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    The Political and the Personal in Five Tang Dynasty Imperial Tombs of the Post-Wu Zetian Period
    Eckfeld, T ; ZHOU, T (Wenwu Chubanshe, 2022)
    After his 705 resumption of the throne, Emperor Zhongzong (r.684 and 705-710) commissioned the construction of imperial tombs to reinstate the official status of members of the Tang dynasty imperial family who had been demoted and put to death in the Wu Zetian period. These grand tombs stood as symbols of both Li family political legitimacy and posthumous rehabilitation of the deceased. Five tombs containing mural paintings from 706, have been excavated, belonging to: Crown Prince Yide (d.701), Princess Yongtai (d.701) and Prince Li Xian (later Crown Prince Zhanghuai, d.684) at Qianling; and two concubines of Li Dan (later Emperor Ruizong, r.684- 690 and 710-712), Tang shi Anguo Xiangwang ruren (662-693) and Cui shi Anguo Xiangwang ruren (d.???) at Luoyang. These mural paintings are the largest number of discovered from any one year of the Tang dynasty. Comparison of the tombs and their mural paintings reveals new information about mortuary entitlements, relative status, standardisation of mural painting pictorial programs and personalisation reflecting the individual tastes and interests of tomb occupants or patrons commissioning the tombs.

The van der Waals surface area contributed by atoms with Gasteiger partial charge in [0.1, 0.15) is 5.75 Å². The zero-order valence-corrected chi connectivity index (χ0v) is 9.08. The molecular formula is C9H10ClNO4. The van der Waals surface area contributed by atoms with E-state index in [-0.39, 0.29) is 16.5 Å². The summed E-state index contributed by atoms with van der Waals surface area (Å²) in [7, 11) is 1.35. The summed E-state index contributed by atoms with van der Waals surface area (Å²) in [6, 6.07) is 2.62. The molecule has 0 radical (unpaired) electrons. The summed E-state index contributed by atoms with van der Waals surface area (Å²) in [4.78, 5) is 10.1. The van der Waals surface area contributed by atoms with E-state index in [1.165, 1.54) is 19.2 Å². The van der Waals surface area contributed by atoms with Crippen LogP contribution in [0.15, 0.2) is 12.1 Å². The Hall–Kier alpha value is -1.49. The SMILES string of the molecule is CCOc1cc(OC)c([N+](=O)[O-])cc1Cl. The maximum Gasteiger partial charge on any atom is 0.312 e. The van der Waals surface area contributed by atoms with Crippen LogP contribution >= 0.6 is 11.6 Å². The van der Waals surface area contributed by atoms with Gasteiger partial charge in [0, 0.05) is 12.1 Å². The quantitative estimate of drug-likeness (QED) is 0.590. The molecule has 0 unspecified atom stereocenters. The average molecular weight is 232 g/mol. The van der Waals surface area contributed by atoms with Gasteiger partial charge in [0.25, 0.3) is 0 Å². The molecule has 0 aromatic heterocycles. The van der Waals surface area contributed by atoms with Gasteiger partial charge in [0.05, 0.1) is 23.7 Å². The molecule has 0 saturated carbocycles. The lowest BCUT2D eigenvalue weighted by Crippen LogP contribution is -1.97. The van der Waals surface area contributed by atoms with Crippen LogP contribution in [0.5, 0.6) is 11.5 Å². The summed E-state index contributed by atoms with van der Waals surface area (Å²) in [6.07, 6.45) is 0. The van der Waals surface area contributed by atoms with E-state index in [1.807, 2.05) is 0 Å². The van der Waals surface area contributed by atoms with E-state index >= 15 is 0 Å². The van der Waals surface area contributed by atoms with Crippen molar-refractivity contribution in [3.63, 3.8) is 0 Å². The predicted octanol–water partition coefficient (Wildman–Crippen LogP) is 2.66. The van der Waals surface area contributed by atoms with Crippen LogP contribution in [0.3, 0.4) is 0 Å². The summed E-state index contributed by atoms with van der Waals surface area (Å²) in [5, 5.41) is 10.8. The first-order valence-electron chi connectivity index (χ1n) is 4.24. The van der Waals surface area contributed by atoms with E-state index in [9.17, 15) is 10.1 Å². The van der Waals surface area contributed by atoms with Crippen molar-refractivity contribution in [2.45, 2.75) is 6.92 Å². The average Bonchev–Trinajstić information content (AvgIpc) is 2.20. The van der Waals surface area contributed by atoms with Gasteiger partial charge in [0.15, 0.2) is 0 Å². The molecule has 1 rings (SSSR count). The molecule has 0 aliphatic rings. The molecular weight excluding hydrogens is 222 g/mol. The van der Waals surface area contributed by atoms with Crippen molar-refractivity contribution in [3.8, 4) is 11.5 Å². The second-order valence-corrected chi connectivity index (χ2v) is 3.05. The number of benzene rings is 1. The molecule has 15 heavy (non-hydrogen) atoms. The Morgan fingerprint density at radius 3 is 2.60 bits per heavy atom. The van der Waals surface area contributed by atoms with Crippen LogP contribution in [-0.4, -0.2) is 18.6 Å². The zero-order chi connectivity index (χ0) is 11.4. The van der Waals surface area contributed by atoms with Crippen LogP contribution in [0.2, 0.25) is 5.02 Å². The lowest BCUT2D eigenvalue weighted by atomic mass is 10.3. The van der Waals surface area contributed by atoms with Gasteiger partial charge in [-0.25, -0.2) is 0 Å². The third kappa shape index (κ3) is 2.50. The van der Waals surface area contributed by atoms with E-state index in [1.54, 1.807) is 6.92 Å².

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    Lost Visual Histories: China’s Tang dynasty (618-906) tomb mural paintings
    Eckfeld, T (International Institute for Asian Studies (IIAS), 2018)
    China’s Tang dynasty (618-907) tomb mural paintings are rare finds and study of them has grown since the first archaeological discoveries and excavations in the early 1950s. Although thousands of minor Tang graves and about 400 tombs have been discovered, so far only around 60 Tang tombs have been found to contain mural paintings. While many questions are still to be answered, each new discovery contributes to knowledge in this important field.
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    A Polite Way to say ‘No’